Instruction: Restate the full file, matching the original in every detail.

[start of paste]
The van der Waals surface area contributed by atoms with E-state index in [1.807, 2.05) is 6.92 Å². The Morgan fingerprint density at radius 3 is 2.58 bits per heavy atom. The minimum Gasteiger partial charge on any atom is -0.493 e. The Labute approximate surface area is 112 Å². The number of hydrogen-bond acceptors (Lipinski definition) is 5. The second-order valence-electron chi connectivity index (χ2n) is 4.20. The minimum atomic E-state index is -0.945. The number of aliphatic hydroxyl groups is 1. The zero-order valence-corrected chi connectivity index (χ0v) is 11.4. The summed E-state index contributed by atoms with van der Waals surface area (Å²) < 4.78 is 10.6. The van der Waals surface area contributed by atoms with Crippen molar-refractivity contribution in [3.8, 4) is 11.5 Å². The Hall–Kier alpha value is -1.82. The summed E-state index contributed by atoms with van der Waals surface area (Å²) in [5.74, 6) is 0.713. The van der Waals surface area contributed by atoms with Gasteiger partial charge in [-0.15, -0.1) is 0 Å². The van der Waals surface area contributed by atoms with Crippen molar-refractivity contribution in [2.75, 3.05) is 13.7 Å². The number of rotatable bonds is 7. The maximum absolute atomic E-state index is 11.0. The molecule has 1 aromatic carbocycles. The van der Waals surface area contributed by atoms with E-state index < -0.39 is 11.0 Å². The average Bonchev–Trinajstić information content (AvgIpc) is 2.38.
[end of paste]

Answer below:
The van der Waals surface area contributed by atoms with E-state index in [1.807, 2.05) is 6.92 Å². The Morgan fingerprint density at radius 3 is 2.58 bits per heavy atom. The minimum Gasteiger partial charge on any atom is -0.493 e. The Labute approximate surface area is 112 Å². The number of hydrogen-bond acceptors (Lipinski definition) is 5. The second-order valence-electron chi connectivity index (χ2n) is 4.20. The minimum atomic E-state index is -0.945. The number of aliphatic hydroxyl groups is 1. The zero-order valence-corrected chi connectivity index (χ0v) is 11.4. The summed E-state index contributed by atoms with van der Waals surface area (Å²) < 4.78 is 10.6. The van der Waals surface area contributed by atoms with Crippen molar-refractivity contribution in [3.8, 4) is 11.5 Å². The Hall–Kier alpha value is -1.82. The summed E-state index contributed by atoms with van der Waals surface area (Å²) in [5.74, 6) is 0.713. The van der Waals surface area contributed by atoms with Gasteiger partial charge in [-0.15, -0.1) is 0 Å². The van der Waals surface area contributed by atoms with Crippen molar-refractivity contribution in [2.75, 3.05) is 13.7 Å². The number of rotatable bonds is 7. The maximum absolute atomic E-state index is 11.0. The molecule has 1 aromatic carbocycles. The van der Waals surface area contributed by atoms with E-state index < -0.39 is 11.0 Å². The average Bonchev–Trinajstić information content (AvgIpc) is 2.38.